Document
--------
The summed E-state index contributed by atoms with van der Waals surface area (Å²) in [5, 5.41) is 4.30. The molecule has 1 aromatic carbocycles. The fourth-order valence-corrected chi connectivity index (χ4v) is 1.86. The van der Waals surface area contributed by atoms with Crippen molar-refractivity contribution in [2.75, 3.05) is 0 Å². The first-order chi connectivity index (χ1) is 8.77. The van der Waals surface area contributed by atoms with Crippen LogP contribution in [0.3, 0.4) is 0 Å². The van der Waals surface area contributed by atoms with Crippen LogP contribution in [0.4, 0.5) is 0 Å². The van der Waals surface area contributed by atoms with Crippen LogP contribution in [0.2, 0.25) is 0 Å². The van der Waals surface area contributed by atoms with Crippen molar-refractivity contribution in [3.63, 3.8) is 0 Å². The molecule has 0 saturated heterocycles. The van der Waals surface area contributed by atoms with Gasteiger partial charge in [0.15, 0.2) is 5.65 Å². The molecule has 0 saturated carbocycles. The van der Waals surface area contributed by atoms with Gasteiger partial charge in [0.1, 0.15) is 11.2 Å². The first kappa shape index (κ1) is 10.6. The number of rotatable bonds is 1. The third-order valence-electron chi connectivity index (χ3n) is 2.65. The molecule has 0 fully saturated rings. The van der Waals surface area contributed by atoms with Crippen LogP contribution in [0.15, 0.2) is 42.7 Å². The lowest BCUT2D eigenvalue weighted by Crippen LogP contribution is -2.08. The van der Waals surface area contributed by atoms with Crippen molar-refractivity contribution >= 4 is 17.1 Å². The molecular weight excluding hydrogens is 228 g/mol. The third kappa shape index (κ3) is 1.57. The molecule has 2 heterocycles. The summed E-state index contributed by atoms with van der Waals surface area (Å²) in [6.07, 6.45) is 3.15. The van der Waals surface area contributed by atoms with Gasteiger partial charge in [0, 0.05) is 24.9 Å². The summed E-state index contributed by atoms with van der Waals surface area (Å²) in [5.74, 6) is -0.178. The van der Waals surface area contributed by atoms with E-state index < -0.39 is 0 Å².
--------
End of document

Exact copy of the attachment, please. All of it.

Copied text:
The summed E-state index contributed by atoms with van der Waals surface area (Å²) in [5, 5.41) is 4.30. The molecule has 1 aromatic carbocycles. The fourth-order valence-corrected chi connectivity index (χ4v) is 1.86. The van der Waals surface area contributed by atoms with Crippen molar-refractivity contribution in [2.75, 3.05) is 0 Å². The first-order chi connectivity index (χ1) is 8.77. The van der Waals surface area contributed by atoms with Crippen LogP contribution in [0.3, 0.4) is 0 Å². The van der Waals surface area contributed by atoms with Crippen LogP contribution in [0.4, 0.5) is 0 Å². The van der Waals surface area contributed by atoms with Crippen LogP contribution in [0.2, 0.25) is 0 Å². The van der Waals surface area contributed by atoms with Crippen molar-refractivity contribution in [3.63, 3.8) is 0 Å². The molecule has 0 saturated heterocycles. The van der Waals surface area contributed by atoms with Gasteiger partial charge in [0.15, 0.2) is 5.65 Å². The molecule has 0 saturated carbocycles. The van der Waals surface area contributed by atoms with Gasteiger partial charge in [0.1, 0.15) is 11.2 Å². The first kappa shape index (κ1) is 10.6. The number of rotatable bonds is 1. The third-order valence-electron chi connectivity index (χ3n) is 2.65. The molecule has 0 fully saturated rings. The van der Waals surface area contributed by atoms with Crippen LogP contribution in [0.15, 0.2) is 42.7 Å². The lowest BCUT2D eigenvalue weighted by Crippen LogP contribution is -2.08. The van der Waals surface area contributed by atoms with Crippen molar-refractivity contribution >= 4 is 17.1 Å². The molecular weight excluding hydrogens is 228 g/mol. The third kappa shape index (κ3) is 1.57. The molecule has 2 heterocycles. The summed E-state index contributed by atoms with van der Waals surface area (Å²) in [6.07, 6.45) is 3.15. The van der Waals surface area contributed by atoms with Gasteiger partial charge in [0, 0.05) is 24.9 Å². The summed E-state index contributed by atoms with van der Waals surface area (Å²) in [5.74, 6) is -0.178. The van der Waals surface area contributed by atoms with E-state index < -0.39 is 0 Å².